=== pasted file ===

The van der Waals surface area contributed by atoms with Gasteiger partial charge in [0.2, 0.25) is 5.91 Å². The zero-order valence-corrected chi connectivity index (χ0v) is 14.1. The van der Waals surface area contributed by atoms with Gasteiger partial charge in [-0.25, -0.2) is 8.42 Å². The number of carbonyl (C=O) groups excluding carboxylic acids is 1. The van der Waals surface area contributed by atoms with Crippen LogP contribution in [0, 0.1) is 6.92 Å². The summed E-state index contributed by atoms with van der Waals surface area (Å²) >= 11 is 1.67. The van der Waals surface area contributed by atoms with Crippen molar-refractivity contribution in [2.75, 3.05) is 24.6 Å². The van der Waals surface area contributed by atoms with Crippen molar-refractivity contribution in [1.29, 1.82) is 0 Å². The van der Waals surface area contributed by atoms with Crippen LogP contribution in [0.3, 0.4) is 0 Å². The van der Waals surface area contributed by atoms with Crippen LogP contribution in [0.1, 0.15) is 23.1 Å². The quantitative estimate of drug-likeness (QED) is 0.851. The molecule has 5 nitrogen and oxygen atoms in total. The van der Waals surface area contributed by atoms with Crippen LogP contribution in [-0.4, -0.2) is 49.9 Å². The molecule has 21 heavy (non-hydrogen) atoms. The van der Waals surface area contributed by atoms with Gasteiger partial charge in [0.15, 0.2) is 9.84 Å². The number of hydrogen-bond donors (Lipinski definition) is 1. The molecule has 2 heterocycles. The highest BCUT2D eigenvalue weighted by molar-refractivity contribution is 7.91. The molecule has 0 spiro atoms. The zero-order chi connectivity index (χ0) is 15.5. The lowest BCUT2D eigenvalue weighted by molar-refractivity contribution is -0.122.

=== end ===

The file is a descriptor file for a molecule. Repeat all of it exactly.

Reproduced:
The van der Waals surface area contributed by atoms with Gasteiger partial charge in [0.2, 0.25) is 5.91 Å². The zero-order valence-corrected chi connectivity index (χ0v) is 14.1. The van der Waals surface area contributed by atoms with Gasteiger partial charge in [-0.25, -0.2) is 8.42 Å². The number of carbonyl (C=O) groups excluding carboxylic acids is 1. The van der Waals surface area contributed by atoms with Crippen LogP contribution in [0, 0.1) is 6.92 Å². The summed E-state index contributed by atoms with van der Waals surface area (Å²) >= 11 is 1.67. The van der Waals surface area contributed by atoms with Crippen molar-refractivity contribution in [2.75, 3.05) is 24.6 Å². The van der Waals surface area contributed by atoms with Crippen molar-refractivity contribution in [1.29, 1.82) is 0 Å². The van der Waals surface area contributed by atoms with Crippen LogP contribution in [0.3, 0.4) is 0 Å². The van der Waals surface area contributed by atoms with Crippen LogP contribution in [0.1, 0.15) is 23.1 Å². The quantitative estimate of drug-likeness (QED) is 0.851. The molecule has 5 nitrogen and oxygen atoms in total. The van der Waals surface area contributed by atoms with Crippen LogP contribution in [-0.4, -0.2) is 49.9 Å². The molecule has 21 heavy (non-hydrogen) atoms. The van der Waals surface area contributed by atoms with Gasteiger partial charge in [0.15, 0.2) is 9.84 Å². The number of hydrogen-bond donors (Lipinski definition) is 1. The molecule has 2 heterocycles. The highest BCUT2D eigenvalue weighted by molar-refractivity contribution is 7.91. The molecule has 0 spiro atoms. The zero-order chi connectivity index (χ0) is 15.5. The lowest BCUT2D eigenvalue weighted by molar-refractivity contribution is -0.122.